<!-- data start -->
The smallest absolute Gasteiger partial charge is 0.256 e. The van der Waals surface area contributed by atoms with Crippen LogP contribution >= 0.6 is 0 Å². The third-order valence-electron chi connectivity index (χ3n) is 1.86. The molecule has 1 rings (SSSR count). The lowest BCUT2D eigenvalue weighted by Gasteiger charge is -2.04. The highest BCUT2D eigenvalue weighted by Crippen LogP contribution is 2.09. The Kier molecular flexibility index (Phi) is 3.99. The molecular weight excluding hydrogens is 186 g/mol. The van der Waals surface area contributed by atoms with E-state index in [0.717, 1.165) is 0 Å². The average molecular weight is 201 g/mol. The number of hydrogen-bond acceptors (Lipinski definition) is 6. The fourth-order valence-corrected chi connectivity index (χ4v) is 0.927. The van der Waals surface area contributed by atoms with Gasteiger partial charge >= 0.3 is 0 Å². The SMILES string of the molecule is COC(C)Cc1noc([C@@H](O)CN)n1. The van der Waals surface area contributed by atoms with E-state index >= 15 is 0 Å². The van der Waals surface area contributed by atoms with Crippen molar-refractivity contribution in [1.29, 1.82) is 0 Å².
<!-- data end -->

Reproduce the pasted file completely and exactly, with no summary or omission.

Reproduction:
The smallest absolute Gasteiger partial charge is 0.256 e. The van der Waals surface area contributed by atoms with Crippen LogP contribution >= 0.6 is 0 Å². The third-order valence-electron chi connectivity index (χ3n) is 1.86. The molecule has 1 rings (SSSR count). The lowest BCUT2D eigenvalue weighted by Gasteiger charge is -2.04. The highest BCUT2D eigenvalue weighted by Crippen LogP contribution is 2.09. The Kier molecular flexibility index (Phi) is 3.99. The molecular weight excluding hydrogens is 186 g/mol. The van der Waals surface area contributed by atoms with E-state index in [0.717, 1.165) is 0 Å². The average molecular weight is 201 g/mol. The number of hydrogen-bond acceptors (Lipinski definition) is 6. The fourth-order valence-corrected chi connectivity index (χ4v) is 0.927. The van der Waals surface area contributed by atoms with Gasteiger partial charge >= 0.3 is 0 Å². The SMILES string of the molecule is COC(C)Cc1noc([C@@H](O)CN)n1. The van der Waals surface area contributed by atoms with E-state index >= 15 is 0 Å². The van der Waals surface area contributed by atoms with Crippen molar-refractivity contribution in [1.29, 1.82) is 0 Å².